It’s the same in the virtual world – attendees begin to form opinions about their experience the second they log onto Zoom or MS Teams. (And if their first impression is negative, they may leave – it’s a lot easier to quietly log out of Zoom than standing up and walking out of a crowded auditorium!)
Waiting rooms help to control any potential confusion or tech mishaps. Have you ever joined a virtual event and a few people are having a conversation before the event begins, and you feel like the odd one out, unable to contribute to the conversation? Awkward, right? By starting with a waiting room, you can wait to let attendees in two minutes before you begin, that way, everyone feels welcomed and can start the event on the same page.
Juicy Insight #3 – Avoid the Breakout Blues
Have you ever been put in a breakout room where no one knows what’s happening or what they’re supposed to talk about? Or worse, everyone in your breakout room starts to log out one by one, until you’re the only one remaining.
It’s not their fault – if the instructions were unclear or participants weren’t prepped ahead of time, they may be reluctant to share (or have no desire to stick around).
To avoid this, ensure participants know what they’re expected to do in their breakout rooms, including any discussion questions, tasks, or activities they should complete. Show it on a slide, make a PDF downloadable, encourage participants to invite you into breakouts if there is a question, and use the broadcast feature to reiterate short, clear instructions.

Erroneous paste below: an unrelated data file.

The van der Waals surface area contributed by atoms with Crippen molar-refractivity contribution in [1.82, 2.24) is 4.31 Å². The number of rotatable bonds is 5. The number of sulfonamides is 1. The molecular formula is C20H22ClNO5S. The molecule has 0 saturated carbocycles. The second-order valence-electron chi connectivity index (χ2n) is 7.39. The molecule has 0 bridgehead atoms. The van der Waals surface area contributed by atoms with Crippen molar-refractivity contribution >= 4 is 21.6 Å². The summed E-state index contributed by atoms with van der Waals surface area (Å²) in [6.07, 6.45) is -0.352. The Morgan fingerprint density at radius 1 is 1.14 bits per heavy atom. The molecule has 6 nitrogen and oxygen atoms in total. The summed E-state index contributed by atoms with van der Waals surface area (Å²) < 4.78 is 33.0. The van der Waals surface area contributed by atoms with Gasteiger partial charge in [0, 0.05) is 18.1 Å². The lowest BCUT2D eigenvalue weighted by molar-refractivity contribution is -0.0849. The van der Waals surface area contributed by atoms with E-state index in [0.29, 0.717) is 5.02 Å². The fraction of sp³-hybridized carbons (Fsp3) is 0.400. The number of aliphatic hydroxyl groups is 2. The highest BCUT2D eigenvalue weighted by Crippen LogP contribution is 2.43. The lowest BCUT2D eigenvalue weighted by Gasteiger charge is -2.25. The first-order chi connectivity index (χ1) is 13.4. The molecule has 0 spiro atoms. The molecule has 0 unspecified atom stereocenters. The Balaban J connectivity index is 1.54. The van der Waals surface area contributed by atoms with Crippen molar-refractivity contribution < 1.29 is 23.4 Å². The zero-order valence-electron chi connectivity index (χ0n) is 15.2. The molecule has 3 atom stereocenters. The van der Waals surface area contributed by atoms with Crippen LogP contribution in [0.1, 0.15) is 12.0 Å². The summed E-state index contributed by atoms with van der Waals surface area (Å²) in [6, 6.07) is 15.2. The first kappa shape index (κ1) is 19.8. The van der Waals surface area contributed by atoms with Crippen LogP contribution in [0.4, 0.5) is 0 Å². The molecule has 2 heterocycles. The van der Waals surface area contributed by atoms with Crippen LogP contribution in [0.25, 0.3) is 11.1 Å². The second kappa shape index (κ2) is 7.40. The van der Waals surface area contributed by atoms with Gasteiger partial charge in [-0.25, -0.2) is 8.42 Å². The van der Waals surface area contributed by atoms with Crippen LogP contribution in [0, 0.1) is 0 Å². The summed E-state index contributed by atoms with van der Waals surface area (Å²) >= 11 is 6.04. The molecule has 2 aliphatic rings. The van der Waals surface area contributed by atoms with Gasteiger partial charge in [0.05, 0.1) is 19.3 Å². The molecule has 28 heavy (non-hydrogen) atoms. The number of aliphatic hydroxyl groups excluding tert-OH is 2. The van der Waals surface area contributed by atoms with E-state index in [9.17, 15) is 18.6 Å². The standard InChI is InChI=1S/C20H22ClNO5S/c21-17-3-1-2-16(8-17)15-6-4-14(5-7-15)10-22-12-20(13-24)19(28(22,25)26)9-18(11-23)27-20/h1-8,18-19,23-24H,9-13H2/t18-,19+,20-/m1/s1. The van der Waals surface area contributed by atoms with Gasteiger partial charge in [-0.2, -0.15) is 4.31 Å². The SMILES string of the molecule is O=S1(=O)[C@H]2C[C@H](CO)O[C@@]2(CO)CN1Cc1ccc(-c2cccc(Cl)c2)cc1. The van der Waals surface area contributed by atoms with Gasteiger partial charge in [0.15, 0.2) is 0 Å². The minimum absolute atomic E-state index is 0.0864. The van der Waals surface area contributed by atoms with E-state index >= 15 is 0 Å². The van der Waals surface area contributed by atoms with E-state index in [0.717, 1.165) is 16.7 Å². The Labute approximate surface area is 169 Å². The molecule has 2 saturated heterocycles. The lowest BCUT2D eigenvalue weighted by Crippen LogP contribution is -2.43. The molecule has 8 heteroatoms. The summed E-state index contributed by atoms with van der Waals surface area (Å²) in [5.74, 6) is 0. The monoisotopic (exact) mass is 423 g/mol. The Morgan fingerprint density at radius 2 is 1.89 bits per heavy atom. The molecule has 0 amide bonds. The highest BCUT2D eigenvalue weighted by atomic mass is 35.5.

It’s also helpful to share a clear timeline so everyone knows when they’ll return to the main meeting. If people know where they’re going, they can get there. Let’s ensure everyone is clear on the objective, can prepare quickly, and succeed collectively.
Juicy Insight #4 – You’re a Genius: Recognizing Contributions
When participants return to the main meeting, create opportunities to share their experiences and insights from their breakout sessions. Avoid “voluntolding”.
Try out different prompts like:
- Who took a lot of notes during the breakout?
- Can anyone raise their hand and share the top two takeaways they wrote down?
- Who learned something new from a member of their breakout group? Nominate them in the chat to volunteer or share their insight there.
Use the post-breakout time as a way for people to see and hear the group’s greatness, encouraging resource gossiping of juicy ah-has and insights. With thoughtful preparation, breakout rooms can be a tool to drive connection and engagement between participants.
Hosting a fun, interactive and engaging virtual event or meeting isn’t about having the best technology, lighting or software. It’s about building purposeful, people-centric structures and strategies that boost engagement and recognition and builds a sense of connection among participants.
And remember, you can dive deep into recognition in a virtual and hybrid world too. We can celebrate and appreciate in the virtual space and in-person. Good thing, too, since virtual is here to stay in a big way!
For more ideas on virtual recognition, check out these blog posts for some juicy tidbits that you’re sure to put into practice: